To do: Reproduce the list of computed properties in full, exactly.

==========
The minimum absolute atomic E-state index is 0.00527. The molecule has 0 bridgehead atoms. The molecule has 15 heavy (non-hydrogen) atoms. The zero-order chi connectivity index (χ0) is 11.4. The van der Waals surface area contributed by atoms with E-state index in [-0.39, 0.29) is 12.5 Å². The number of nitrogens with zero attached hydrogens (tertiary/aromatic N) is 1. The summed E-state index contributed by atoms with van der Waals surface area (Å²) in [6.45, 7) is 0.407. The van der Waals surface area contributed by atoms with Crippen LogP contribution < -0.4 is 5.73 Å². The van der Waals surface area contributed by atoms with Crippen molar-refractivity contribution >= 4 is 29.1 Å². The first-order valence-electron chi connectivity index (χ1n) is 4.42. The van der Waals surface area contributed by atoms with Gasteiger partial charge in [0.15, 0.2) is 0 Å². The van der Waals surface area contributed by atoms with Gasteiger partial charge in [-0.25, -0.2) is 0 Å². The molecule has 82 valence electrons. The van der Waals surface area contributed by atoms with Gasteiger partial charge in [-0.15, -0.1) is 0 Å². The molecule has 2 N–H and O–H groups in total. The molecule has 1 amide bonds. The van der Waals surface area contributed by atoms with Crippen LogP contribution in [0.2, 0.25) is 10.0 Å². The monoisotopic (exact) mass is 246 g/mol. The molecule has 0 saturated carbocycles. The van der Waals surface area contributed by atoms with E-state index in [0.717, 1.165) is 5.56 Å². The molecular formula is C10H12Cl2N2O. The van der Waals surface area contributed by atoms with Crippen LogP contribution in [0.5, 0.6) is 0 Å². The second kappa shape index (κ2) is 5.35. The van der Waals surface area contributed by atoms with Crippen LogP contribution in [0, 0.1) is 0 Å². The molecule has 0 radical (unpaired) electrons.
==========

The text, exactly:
The minimum absolute atomic E-state index is 0.00527. The molecule has 0 bridgehead atoms. The molecule has 15 heavy (non-hydrogen) atoms. The zero-order chi connectivity index (χ0) is 11.4. The van der Waals surface area contributed by atoms with E-state index in [-0.39, 0.29) is 12.5 Å². The number of nitrogens with zero attached hydrogens (tertiary/aromatic N) is 1. The summed E-state index contributed by atoms with van der Waals surface area (Å²) in [6.45, 7) is 0.407. The van der Waals surface area contributed by atoms with Crippen LogP contribution < -0.4 is 5.73 Å². The van der Waals surface area contributed by atoms with Crippen molar-refractivity contribution >= 4 is 29.1 Å². The first-order valence-electron chi connectivity index (χ1n) is 4.42. The van der Waals surface area contributed by atoms with Gasteiger partial charge in [0.15, 0.2) is 0 Å². The van der Waals surface area contributed by atoms with Gasteiger partial charge in [-0.25, -0.2) is 0 Å². The molecule has 82 valence electrons. The van der Waals surface area contributed by atoms with Gasteiger partial charge in [-0.15, -0.1) is 0 Å². The molecule has 2 N–H and O–H groups in total. The molecule has 1 amide bonds. The van der Waals surface area contributed by atoms with Crippen LogP contribution in [0.2, 0.25) is 10.0 Å². The monoisotopic (exact) mass is 246 g/mol. The molecule has 0 saturated carbocycles. The van der Waals surface area contributed by atoms with E-state index in [0.717, 1.165) is 5.56 Å². The molecular formula is C10H12Cl2N2O. The van der Waals surface area contributed by atoms with Crippen LogP contribution in [0.5, 0.6) is 0 Å². The second kappa shape index (κ2) is 5.35. The van der Waals surface area contributed by atoms with Crippen LogP contribution in [0, 0.1) is 0 Å². The molecule has 0 radical (unpaired) electrons.